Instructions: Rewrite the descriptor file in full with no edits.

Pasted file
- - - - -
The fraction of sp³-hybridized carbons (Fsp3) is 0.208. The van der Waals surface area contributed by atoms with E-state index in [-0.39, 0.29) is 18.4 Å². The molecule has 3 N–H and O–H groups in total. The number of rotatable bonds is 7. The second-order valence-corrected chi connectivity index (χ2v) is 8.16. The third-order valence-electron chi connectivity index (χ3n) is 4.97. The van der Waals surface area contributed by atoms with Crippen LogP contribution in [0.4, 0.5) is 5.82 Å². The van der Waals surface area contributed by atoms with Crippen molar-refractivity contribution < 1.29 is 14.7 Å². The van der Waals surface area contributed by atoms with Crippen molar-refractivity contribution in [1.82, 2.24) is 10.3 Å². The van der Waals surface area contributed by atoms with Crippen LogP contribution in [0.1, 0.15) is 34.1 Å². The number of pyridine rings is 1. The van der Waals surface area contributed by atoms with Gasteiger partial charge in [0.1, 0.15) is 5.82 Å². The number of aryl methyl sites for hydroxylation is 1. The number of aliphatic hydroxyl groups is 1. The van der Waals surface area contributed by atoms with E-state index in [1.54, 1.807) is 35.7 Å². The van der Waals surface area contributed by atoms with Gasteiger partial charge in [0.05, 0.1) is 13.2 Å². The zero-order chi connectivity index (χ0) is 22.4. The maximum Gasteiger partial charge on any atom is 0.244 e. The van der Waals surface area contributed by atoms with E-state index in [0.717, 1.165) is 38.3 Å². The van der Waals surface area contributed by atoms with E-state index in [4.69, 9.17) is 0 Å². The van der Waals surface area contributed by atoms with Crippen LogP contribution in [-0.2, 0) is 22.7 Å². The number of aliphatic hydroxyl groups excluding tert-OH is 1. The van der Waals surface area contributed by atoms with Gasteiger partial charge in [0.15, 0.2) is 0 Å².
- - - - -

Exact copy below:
The fraction of sp³-hybridized carbons (Fsp3) is 0.208. The van der Waals surface area contributed by atoms with E-state index in [-0.39, 0.29) is 18.4 Å². The molecule has 3 N–H and O–H groups in total. The number of rotatable bonds is 7. The second-order valence-corrected chi connectivity index (χ2v) is 8.16. The third-order valence-electron chi connectivity index (χ3n) is 4.97. The van der Waals surface area contributed by atoms with Crippen LogP contribution in [0.4, 0.5) is 5.82 Å². The van der Waals surface area contributed by atoms with Crippen molar-refractivity contribution < 1.29 is 14.7 Å². The van der Waals surface area contributed by atoms with Crippen molar-refractivity contribution in [1.82, 2.24) is 10.3 Å². The van der Waals surface area contributed by atoms with Crippen LogP contribution in [0.1, 0.15) is 34.1 Å². The number of pyridine rings is 1. The van der Waals surface area contributed by atoms with Gasteiger partial charge in [0.1, 0.15) is 5.82 Å². The number of aryl methyl sites for hydroxylation is 1. The number of aliphatic hydroxyl groups is 1. The van der Waals surface area contributed by atoms with E-state index in [1.54, 1.807) is 35.7 Å². The van der Waals surface area contributed by atoms with Gasteiger partial charge in [0.05, 0.1) is 13.2 Å². The zero-order chi connectivity index (χ0) is 22.4. The maximum Gasteiger partial charge on any atom is 0.244 e. The van der Waals surface area contributed by atoms with E-state index in [0.717, 1.165) is 38.3 Å². The van der Waals surface area contributed by atoms with E-state index in [4.69, 9.17) is 0 Å². The van der Waals surface area contributed by atoms with Crippen LogP contribution in [-0.2, 0) is 22.7 Å². The number of aliphatic hydroxyl groups excluding tert-OH is 1. The van der Waals surface area contributed by atoms with Gasteiger partial charge in [0.15, 0.2) is 0 Å².